Tuesday, March 27, 2012

Frost Protection

Having a partially shaded garden has it's perks. Most of my perennials and bulbs are just peaking through, where in sunnier spots they have flushed tender growth from the last two weeks of warmth.

Lee Valley's Floating Covers
The weather forecast is calling for -3°C (26°F) this evening, which can certainly cause damage to your tender plants.  For perennials and low growing plants cover with old towels or bedsheets, weighed down on corners. You can buy frost protection fleece or cheese cloth material, but in a pinch what you have around the house will do. Just don't use fabric that is overly weighted, which can break, bend and damage stems.

Lee Valley's Ventilating Cloche
Lee Valley's Garden Cloches

I've also used in the past overturned plant pots, cloches, pop bottles (with bases cut off) which also work great.  In windier situations, place a large stone over such plastic covers, or heel in with some soil so that it remains stable.  With the darker pots, you must remove them in the sunlight the next day but with the clear plastics/glass, you can leave until fear of frost is gone. All plastic covers should have a venting hole so that it doesn't get too hot inside.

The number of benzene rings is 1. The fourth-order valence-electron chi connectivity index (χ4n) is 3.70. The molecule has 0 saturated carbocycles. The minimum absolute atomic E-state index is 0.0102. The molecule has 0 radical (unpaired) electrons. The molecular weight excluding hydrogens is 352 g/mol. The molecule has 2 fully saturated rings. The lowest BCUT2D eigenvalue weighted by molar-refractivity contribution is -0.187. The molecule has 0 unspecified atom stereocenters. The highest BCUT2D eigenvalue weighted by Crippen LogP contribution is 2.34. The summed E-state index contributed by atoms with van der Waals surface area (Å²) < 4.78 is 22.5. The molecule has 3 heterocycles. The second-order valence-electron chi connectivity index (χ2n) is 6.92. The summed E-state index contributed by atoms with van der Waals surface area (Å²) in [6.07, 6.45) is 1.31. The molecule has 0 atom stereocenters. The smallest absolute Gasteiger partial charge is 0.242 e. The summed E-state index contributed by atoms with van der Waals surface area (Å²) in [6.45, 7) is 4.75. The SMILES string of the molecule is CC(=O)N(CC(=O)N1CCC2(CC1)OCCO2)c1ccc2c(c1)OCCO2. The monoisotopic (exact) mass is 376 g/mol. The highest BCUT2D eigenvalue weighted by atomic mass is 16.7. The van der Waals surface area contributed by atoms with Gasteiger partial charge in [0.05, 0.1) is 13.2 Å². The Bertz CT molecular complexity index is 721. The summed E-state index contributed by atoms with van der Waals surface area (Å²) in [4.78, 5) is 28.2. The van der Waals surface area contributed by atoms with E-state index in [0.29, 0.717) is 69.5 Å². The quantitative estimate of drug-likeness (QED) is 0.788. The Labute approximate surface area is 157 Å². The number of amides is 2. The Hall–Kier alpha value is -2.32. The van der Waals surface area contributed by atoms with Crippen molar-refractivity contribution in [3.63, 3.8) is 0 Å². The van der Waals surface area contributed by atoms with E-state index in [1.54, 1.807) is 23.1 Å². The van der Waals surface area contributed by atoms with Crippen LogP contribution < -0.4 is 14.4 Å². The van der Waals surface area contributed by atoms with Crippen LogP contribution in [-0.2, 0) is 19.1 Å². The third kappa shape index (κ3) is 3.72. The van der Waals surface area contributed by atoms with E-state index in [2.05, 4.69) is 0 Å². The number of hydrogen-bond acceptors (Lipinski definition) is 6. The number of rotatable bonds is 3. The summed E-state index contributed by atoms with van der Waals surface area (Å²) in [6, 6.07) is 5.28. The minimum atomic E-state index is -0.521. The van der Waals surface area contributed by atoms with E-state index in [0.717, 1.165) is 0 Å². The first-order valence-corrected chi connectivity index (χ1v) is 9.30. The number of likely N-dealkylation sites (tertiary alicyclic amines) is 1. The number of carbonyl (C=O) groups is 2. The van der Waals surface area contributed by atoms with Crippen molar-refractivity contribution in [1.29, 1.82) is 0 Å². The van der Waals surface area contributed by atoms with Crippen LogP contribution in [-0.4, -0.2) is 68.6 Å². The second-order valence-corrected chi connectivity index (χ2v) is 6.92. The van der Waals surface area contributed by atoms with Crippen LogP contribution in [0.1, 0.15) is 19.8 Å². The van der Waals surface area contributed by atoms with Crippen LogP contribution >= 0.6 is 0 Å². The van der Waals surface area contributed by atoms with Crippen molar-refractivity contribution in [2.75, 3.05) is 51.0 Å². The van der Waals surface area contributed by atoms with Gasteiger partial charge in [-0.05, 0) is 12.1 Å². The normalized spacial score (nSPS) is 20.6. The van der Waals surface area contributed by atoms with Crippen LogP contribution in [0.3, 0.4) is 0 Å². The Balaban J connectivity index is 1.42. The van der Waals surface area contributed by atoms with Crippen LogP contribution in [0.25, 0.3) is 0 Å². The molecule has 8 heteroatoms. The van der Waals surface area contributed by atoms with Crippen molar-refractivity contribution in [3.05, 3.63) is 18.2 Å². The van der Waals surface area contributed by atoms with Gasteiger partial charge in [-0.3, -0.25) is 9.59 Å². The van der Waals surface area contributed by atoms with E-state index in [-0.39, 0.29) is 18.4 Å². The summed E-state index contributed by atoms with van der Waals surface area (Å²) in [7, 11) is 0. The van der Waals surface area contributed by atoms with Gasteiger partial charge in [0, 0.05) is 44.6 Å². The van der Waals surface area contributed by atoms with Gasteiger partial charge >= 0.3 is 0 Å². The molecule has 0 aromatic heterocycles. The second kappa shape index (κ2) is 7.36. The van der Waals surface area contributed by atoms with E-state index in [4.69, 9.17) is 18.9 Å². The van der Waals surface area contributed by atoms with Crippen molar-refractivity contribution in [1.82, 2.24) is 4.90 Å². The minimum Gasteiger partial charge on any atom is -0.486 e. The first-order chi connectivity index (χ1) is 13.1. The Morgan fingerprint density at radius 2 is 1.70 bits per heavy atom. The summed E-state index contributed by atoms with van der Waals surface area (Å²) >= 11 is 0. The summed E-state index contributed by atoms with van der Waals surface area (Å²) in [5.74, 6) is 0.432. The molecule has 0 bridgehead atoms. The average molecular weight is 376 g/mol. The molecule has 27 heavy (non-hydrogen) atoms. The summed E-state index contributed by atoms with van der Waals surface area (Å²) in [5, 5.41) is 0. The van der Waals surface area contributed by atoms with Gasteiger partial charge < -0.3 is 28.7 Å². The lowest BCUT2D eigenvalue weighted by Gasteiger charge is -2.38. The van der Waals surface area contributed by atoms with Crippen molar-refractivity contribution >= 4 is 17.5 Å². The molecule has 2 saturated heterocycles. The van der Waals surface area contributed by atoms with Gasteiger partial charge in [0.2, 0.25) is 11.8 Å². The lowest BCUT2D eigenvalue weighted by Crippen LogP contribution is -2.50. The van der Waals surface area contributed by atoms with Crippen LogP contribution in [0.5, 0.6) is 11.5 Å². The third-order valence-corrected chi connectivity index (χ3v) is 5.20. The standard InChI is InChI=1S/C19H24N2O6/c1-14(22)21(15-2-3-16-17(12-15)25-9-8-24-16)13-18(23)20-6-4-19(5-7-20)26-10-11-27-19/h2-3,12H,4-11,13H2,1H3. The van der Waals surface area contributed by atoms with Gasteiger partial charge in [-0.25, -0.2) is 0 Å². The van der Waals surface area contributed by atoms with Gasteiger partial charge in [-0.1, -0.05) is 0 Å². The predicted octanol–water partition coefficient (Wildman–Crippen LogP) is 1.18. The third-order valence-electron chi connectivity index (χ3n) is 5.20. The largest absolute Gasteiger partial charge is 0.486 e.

I've also used newspaper and garbage bags, but the items mentioned above were most effective.   Some folks may have budding and partially leaved Japanese Maples. These should be covered with sheets if possible.

Hopefully with these methods, frost damage can be avoided. Unfortunately for fruit trees, a large tarp or cloth needs to cover the entire tree if you want to protect the bloom. This is hard to do.  Many fruit groves use overhead sprinkling systems to run all night to make sure the cold air doesn't come in contact with the blossoms and leaves.  

So many things we can do to try and prevent these strange springs, but thankfully, plants will recover in time.

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